The victory of Rashida Tlaib in the Detroit primary

At a time of Islamophobic tensions, Tlaib’s election win is a reassuring sign for Arab Americans and Muslim Americans.
Sunday 12/08/2018
Fadwa Tlaib, an aunt of Rashida Tlaib points to a young Rashida in a 1987 picture with her mother Fatima and brother Nader at the family house in the West Bank village of Beit Ur al-Foqa. (AP)
Fadwa Tlaib, an aunt of Rashida Tlaib points to a young Rashida in a 1987 picture with her mother Fatima and brother Nader at the family house in the West Bank village of Beit Ur al-Foqa. (AP)

Rashida Tlaib, a 42-year-old Arab-American activist, has won the Democratic Party primary in Detroit, Michigan, for a seat in the US House of Representatives. She should clinch that seat in the November midterm elections because she is running virtually unchallenged.

Regardless of the candidate’s political leanings, Tlaib’s win is a source of pride for Americans of Arab origin. More specifically, it is a source of encouragement to the scores of Arab-American and Muslim-American candidates running for office in the United States this year.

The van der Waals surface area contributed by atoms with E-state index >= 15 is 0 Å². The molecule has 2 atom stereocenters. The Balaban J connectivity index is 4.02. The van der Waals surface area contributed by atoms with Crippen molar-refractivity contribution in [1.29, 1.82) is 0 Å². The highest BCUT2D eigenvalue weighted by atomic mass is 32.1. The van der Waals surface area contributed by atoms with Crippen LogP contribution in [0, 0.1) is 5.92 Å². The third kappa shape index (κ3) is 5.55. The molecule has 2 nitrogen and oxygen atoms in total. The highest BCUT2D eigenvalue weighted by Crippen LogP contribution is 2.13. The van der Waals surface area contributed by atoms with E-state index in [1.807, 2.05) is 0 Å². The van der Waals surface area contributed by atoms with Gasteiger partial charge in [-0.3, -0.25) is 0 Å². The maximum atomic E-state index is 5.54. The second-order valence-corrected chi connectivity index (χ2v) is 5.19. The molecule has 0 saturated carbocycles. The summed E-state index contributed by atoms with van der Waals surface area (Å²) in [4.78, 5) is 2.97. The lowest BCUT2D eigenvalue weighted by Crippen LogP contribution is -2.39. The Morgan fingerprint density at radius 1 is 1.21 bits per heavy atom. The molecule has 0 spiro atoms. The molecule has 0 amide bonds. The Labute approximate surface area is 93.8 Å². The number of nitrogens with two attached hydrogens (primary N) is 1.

At a time of Islamophobic tensions, Tlaib’s election win is a reassuring sign for Arab Americans and Muslim Americans. They can aspire to being accepted as full-fledged members of American society as well as legitimate players in its democratic system.

Sally Howell, director of the Centre for Arab American Studies at the University of Michigan-Dearborn, told Agence France-Presse: “She was not running as a Muslim per se but as someone from south-west Detroit… who happens to be a Muslim. But her campaign was definitely picked up and championed by the Muslim community, which feels greatly maligned.”

Tlaib’s personal and political background projects an image of computability between the Muslim faith and modernity contrary to all the misleading stereotypes.

Her victory is also a source of pride in the Palestinian territories from where her family hails.

The Arab America website, which specialises in Arab-American issues, stated: “Tlaib’s strength and passion come from her strong connection with her family background. Specifically, her mother is from Beit Ur al-Fauqa, right outside Ramallah, and her father from Beit Hanina, a Palestinian neighbourhood in East Jerusalem.”

Her election can send a positive signal to the Arab world about US politics at a time of widely shared misgivings about Washington’s Middle East policies.

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